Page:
The CBM-II series is all about memory. The machines use a 6509 processor which is based on the 6502 core. The 6509 adds memory BANKING. Four extra lines are added to the processor giving 16 possible memory BANKs, or 1 megabyte total addressable memory. In the CBM-II series, BANK 15 is called the system BANK. All ROM, IO, and custom chips as well as some RAM, are located here. Banks 0 to 14 can contain RAM. In the P-series BANK 0 is used entirely for video RAM and BANK 1 is for everything else. In the B-series BANK 0 is not used, only BANKS 1 to 4 depending on the model. In order to maximize memory use the B-series had two different BASIC ROMS. Machines with 128K RAM had "BASIC 128" which used BANK 1 for programs, and BANK 2 for variables. Machines with 256K RAM had "BASIC 256" with BANK 1 for programs, BANK 2 for Arrays, BANK 3 for simple variables, and BANK 4 for string variables.
While flexible, in practice this BANK memory scheme is very hard to work with. There is a small amount of memory in BANK 15 which can be used for machine language programs, however if the code is large then the software must reside in one of the other memory banks. This involves setting up very complicated "transfer" routines in order to access ROM routines and custom chips in BANK 15. Perhaps this is a factor for the relatively small software base for the CBM-II line.
The IBM PC was released around the same time and newer "16-bit" processors were being developed. To take advantage of these newer processors the CBM-II line had enhanced expansion cababilities. A second processor could be attached that could "take over" the system and use the 6509 as a slave CPU. Originally Commodore developed an 8088 board that could run a version of MS-DOS and CP/M-86 although due to the complexity of the design these would not be fully working until much later. Plans to include the 8088 board as standard had to be dropped.
The B-series uses the 6845 video chip. This gives the machine an 80 character by 25-line text display much the same as the old PET/CBM 8000 machines. In the low-profile machines when connected to a monochrome monitor the screen looks quite similar due to the 8x8 character matrix. In the High-profile machines, with integrated monitor, an enhanced character set using an 8x14 matrix provides a very crisp video display.
The P-series uses the VIC-II chip giving the P500 the same colour and graphics capabilities as the well-known C64 computer. There is a small amount of memory in BANK 15 for a text screen, however, an entire BANK of 64K is reserved for VIC-II chip to use making it more flexible than the C64. We can only guess what might have been possible if the P-series had actually been released in quantity. One interesting note: In the "700 Reference Guide" on page 140, the source code makes reference to the 6566 VIC chip. It appears initial machines were to use static ram (at least for video). The 6566 VIC is the same one used in the Max Machine. Released machines ended up using the 6567/6569 which use dynamic ram.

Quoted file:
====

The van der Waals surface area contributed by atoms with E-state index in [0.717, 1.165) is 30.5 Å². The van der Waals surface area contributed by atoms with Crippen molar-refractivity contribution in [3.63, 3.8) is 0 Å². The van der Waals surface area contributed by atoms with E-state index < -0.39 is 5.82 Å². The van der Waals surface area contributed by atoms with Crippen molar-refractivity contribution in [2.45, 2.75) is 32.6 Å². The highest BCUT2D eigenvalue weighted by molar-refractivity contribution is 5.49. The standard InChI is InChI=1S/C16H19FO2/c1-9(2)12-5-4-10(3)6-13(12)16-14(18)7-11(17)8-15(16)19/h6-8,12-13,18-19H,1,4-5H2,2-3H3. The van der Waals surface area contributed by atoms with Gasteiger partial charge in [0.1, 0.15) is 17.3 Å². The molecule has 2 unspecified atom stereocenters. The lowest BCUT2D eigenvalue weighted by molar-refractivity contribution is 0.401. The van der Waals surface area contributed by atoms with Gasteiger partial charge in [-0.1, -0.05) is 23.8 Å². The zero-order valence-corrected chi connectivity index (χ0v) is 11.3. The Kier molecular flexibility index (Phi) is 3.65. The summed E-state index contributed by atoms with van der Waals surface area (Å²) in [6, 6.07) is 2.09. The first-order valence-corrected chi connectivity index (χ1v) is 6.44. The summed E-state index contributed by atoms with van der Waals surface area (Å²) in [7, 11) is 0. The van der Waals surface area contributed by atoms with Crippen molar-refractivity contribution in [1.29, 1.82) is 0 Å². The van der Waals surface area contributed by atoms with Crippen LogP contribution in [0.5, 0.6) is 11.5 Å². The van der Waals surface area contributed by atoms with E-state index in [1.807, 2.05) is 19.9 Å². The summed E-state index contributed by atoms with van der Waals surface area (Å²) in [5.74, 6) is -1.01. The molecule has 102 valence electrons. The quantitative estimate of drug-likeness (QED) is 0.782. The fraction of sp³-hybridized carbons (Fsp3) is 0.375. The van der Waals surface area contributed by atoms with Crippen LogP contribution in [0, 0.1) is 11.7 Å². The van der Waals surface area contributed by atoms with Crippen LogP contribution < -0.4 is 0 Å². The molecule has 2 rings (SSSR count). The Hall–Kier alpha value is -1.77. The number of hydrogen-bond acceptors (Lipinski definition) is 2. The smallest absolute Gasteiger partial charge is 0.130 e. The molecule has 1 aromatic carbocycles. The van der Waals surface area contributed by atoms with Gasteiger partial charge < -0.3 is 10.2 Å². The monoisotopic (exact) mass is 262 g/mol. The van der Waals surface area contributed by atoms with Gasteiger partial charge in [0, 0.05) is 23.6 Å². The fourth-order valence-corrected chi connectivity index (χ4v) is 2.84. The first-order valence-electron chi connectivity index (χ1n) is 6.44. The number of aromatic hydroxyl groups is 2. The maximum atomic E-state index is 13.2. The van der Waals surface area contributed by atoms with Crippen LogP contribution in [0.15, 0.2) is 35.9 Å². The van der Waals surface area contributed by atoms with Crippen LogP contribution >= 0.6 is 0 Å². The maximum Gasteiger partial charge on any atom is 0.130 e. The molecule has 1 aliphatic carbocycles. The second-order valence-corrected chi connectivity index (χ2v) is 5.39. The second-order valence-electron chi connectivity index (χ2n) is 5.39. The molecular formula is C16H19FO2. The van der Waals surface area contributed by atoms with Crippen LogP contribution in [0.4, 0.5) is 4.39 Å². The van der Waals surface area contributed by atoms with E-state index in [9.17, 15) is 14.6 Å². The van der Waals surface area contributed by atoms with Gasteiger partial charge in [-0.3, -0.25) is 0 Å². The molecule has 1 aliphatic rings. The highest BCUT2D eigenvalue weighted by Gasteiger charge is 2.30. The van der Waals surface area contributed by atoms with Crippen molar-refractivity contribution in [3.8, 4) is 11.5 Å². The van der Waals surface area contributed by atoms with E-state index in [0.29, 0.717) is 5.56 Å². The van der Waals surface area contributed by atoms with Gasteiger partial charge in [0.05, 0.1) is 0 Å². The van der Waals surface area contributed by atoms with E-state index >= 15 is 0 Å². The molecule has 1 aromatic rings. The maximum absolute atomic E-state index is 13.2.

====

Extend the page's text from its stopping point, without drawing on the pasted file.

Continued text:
The SID chip provides 3-voice sound capabilities. The SID was a very advanced sound chip for the time, capable of producing some very complex waveforms. In the P-series this works very similarly to the C64 due to the 1MHz clock. In the B-series, the chip is write-only due to the 2MHz CPU, since the SID is a 1MHz chip.
Finally, rounding out the machine is a standard high-speed serial port, expanded keyboard with 10 function keys and numeric keypad, 4 separate cursor keys, and detached keyboard and integral monitor on the high-profile machines. Much of the rest of the machine is similar to the older PET/CBM machines.
Outwardly, the CBM-II machines are probably the sexiest machines Commodore (or any other company) ever produced. The case is nicely rounded and functional, made of solid plastic in a pleasing tan colour. The keyboard is well designed with a nice feel and good layout. It is the first one to depart from the dark black keys of the PET series and first to have 10 function keys, a "00" key, and the first with 4 separate cursor movement keys. In front of the keyboard the case makes a convenient wrist-rest. In the high-profile models the built-in screen has tilt and swivel for easily adjusting for the best viewing angle. The screen is recessed, reducing light and glare from the side and providing a little privacy from prying eyes in a schoolroom environment.
On the back are all ports. The back panel is metal allowing for quick design changes without worrying about changing the plastic case (unlike the C64). There is no power cable sticking out the side like with the VIC-20/C64 and there is finally a real reset button. This also marks the first Commodore to have a true industry-standard RS-232 serial port accessable on the back.
Inside for the first time again, there is a real switching power supply, not the big bulky transformer of the PET line or brick-like supply of the VIC. The motherboard is complex and packed tightly with plenty of expansion ports. In the B-series the CPU is clocked at 2MHz, making it the fastest of the Commodore 8-bit machines.